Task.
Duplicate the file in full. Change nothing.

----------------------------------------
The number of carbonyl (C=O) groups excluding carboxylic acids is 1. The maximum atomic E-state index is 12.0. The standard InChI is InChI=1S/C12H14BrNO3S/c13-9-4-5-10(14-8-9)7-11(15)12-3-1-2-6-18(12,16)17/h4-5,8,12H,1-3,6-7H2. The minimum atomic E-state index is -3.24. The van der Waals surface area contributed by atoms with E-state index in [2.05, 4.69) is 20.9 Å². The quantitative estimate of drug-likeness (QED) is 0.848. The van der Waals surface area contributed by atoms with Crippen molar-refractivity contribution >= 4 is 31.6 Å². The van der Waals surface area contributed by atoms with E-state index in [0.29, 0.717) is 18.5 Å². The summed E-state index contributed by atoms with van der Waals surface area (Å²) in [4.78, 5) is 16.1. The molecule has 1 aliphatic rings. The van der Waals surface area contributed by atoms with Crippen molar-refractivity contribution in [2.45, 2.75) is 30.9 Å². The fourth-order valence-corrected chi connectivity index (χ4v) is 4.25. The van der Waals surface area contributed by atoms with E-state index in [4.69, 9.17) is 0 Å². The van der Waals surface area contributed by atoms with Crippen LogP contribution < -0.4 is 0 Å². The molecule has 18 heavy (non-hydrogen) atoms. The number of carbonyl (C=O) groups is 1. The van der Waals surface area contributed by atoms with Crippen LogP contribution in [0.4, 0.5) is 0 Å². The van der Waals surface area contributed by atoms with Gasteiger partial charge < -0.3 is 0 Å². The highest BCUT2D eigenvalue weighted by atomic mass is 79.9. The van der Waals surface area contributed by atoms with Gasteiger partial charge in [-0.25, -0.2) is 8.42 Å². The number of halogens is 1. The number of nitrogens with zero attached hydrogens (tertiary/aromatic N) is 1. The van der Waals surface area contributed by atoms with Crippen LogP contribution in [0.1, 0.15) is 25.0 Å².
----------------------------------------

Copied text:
The number of carbonyl (C=O) groups excluding carboxylic acids is 1. The maximum atomic E-state index is 12.0. The standard InChI is InChI=1S/C12H14BrNO3S/c13-9-4-5-10(14-8-9)7-11(15)12-3-1-2-6-18(12,16)17/h4-5,8,12H,1-3,6-7H2. The minimum atomic E-state index is -3.24. The van der Waals surface area contributed by atoms with E-state index in [2.05, 4.69) is 20.9 Å². The quantitative estimate of drug-likeness (QED) is 0.848. The van der Waals surface area contributed by atoms with Crippen molar-refractivity contribution >= 4 is 31.6 Å². The van der Waals surface area contributed by atoms with E-state index in [0.29, 0.717) is 18.5 Å². The summed E-state index contributed by atoms with van der Waals surface area (Å²) in [4.78, 5) is 16.1. The molecule has 1 aliphatic rings. The van der Waals surface area contributed by atoms with Crippen molar-refractivity contribution in [2.45, 2.75) is 30.9 Å². The fourth-order valence-corrected chi connectivity index (χ4v) is 4.25. The van der Waals surface area contributed by atoms with E-state index in [4.69, 9.17) is 0 Å². The van der Waals surface area contributed by atoms with Crippen LogP contribution < -0.4 is 0 Å². The molecule has 18 heavy (non-hydrogen) atoms. The number of carbonyl (C=O) groups is 1. The van der Waals surface area contributed by atoms with Crippen LogP contribution in [0.4, 0.5) is 0 Å². The van der Waals surface area contributed by atoms with Gasteiger partial charge < -0.3 is 0 Å². The highest BCUT2D eigenvalue weighted by atomic mass is 79.9. The van der Waals surface area contributed by atoms with Gasteiger partial charge in [-0.25, -0.2) is 8.42 Å². The number of halogens is 1. The number of nitrogens with zero attached hydrogens (tertiary/aromatic N) is 1. The van der Waals surface area contributed by atoms with Crippen LogP contribution in [0.1, 0.15) is 25.0 Å².